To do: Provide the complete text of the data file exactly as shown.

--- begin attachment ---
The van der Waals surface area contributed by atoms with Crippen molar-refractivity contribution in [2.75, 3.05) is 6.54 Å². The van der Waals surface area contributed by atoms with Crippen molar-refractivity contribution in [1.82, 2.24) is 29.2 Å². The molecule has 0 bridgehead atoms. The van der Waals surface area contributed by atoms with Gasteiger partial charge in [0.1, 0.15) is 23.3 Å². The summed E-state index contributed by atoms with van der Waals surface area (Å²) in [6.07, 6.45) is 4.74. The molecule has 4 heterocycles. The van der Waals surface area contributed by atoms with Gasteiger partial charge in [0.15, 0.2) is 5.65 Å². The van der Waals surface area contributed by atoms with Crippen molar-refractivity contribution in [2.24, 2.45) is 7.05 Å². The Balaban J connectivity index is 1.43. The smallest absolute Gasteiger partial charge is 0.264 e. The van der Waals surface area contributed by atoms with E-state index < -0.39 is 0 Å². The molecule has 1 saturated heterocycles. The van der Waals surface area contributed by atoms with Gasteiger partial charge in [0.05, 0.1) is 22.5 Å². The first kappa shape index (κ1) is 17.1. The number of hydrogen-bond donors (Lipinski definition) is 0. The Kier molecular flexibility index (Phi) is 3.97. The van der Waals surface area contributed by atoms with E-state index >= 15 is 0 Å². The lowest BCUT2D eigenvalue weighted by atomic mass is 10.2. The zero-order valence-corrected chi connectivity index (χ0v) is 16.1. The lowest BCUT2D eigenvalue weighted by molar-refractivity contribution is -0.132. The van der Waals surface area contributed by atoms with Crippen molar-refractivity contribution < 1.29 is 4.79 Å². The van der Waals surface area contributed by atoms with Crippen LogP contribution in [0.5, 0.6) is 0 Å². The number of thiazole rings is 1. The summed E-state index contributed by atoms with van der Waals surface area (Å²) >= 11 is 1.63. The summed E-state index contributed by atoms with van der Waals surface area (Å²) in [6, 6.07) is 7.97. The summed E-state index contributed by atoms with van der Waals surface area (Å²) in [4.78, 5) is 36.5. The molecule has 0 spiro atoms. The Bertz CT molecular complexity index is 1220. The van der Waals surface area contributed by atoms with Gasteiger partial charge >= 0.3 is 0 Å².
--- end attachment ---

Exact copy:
The van der Waals surface area contributed by atoms with Crippen molar-refractivity contribution in [2.75, 3.05) is 6.54 Å². The van der Waals surface area contributed by atoms with Crippen molar-refractivity contribution in [1.82, 2.24) is 29.2 Å². The molecule has 0 bridgehead atoms. The van der Waals surface area contributed by atoms with Gasteiger partial charge in [0.1, 0.15) is 23.3 Å². The summed E-state index contributed by atoms with van der Waals surface area (Å²) in [6.07, 6.45) is 4.74. The molecule has 4 heterocycles. The van der Waals surface area contributed by atoms with Gasteiger partial charge in [0.15, 0.2) is 5.65 Å². The van der Waals surface area contributed by atoms with Crippen molar-refractivity contribution in [2.24, 2.45) is 7.05 Å². The Balaban J connectivity index is 1.43. The smallest absolute Gasteiger partial charge is 0.264 e. The van der Waals surface area contributed by atoms with E-state index < -0.39 is 0 Å². The molecule has 1 saturated heterocycles. The van der Waals surface area contributed by atoms with Gasteiger partial charge in [0.05, 0.1) is 22.5 Å². The first kappa shape index (κ1) is 17.1. The number of hydrogen-bond donors (Lipinski definition) is 0. The Kier molecular flexibility index (Phi) is 3.97. The van der Waals surface area contributed by atoms with E-state index >= 15 is 0 Å². The lowest BCUT2D eigenvalue weighted by atomic mass is 10.2. The zero-order valence-corrected chi connectivity index (χ0v) is 16.1. The lowest BCUT2D eigenvalue weighted by molar-refractivity contribution is -0.132. The van der Waals surface area contributed by atoms with Crippen molar-refractivity contribution < 1.29 is 4.79 Å². The van der Waals surface area contributed by atoms with Crippen LogP contribution in [0.5, 0.6) is 0 Å². The number of thiazole rings is 1. The summed E-state index contributed by atoms with van der Waals surface area (Å²) >= 11 is 1.63. The summed E-state index contributed by atoms with van der Waals surface area (Å²) in [6, 6.07) is 7.97. The summed E-state index contributed by atoms with van der Waals surface area (Å²) in [4.78, 5) is 36.5. The molecule has 0 spiro atoms. The Bertz CT molecular complexity index is 1220. The van der Waals surface area contributed by atoms with Gasteiger partial charge >= 0.3 is 0 Å².